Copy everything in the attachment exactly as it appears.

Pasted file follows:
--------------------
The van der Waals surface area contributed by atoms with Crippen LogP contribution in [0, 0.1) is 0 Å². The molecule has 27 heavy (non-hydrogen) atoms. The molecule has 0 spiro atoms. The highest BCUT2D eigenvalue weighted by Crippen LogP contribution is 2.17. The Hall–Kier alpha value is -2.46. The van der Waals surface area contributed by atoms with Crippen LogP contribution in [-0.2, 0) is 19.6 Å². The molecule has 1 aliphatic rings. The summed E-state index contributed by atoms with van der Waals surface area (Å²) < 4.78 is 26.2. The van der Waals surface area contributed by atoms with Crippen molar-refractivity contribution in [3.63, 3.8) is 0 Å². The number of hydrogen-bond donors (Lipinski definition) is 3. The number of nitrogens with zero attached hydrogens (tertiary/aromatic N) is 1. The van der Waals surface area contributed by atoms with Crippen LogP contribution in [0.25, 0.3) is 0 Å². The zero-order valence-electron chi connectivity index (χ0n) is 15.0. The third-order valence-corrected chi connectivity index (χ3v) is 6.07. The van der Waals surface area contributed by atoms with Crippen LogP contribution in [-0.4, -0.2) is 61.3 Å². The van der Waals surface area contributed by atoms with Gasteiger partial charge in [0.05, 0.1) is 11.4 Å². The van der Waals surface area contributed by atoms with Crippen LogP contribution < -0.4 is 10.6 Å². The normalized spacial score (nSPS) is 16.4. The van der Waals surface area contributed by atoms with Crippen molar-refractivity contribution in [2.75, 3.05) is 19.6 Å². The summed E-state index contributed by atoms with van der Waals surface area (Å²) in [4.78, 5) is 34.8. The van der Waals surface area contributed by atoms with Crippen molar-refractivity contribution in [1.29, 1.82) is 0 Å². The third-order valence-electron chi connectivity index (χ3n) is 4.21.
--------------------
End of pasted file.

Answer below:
The van der Waals surface area contributed by atoms with Crippen LogP contribution in [0, 0.1) is 0 Å². The molecule has 27 heavy (non-hydrogen) atoms. The molecule has 0 spiro atoms. The highest BCUT2D eigenvalue weighted by Crippen LogP contribution is 2.17. The Hall–Kier alpha value is -2.46. The van der Waals surface area contributed by atoms with Crippen LogP contribution in [-0.2, 0) is 19.6 Å². The molecule has 1 aliphatic rings. The summed E-state index contributed by atoms with van der Waals surface area (Å²) < 4.78 is 26.2. The van der Waals surface area contributed by atoms with Crippen molar-refractivity contribution in [3.63, 3.8) is 0 Å². The number of hydrogen-bond donors (Lipinski definition) is 3. The number of nitrogens with zero attached hydrogens (tertiary/aromatic N) is 1. The van der Waals surface area contributed by atoms with Crippen LogP contribution in [0.25, 0.3) is 0 Å². The zero-order valence-electron chi connectivity index (χ0n) is 15.0. The third-order valence-corrected chi connectivity index (χ3v) is 6.07. The van der Waals surface area contributed by atoms with Crippen LogP contribution in [-0.4, -0.2) is 61.3 Å². The van der Waals surface area contributed by atoms with Gasteiger partial charge in [0.05, 0.1) is 11.4 Å². The van der Waals surface area contributed by atoms with Crippen LogP contribution < -0.4 is 10.6 Å². The normalized spacial score (nSPS) is 16.4. The van der Waals surface area contributed by atoms with Crippen molar-refractivity contribution in [2.75, 3.05) is 19.6 Å². The summed E-state index contributed by atoms with van der Waals surface area (Å²) in [4.78, 5) is 34.8. The van der Waals surface area contributed by atoms with Crippen molar-refractivity contribution in [1.29, 1.82) is 0 Å². The third-order valence-electron chi connectivity index (χ3n) is 4.21.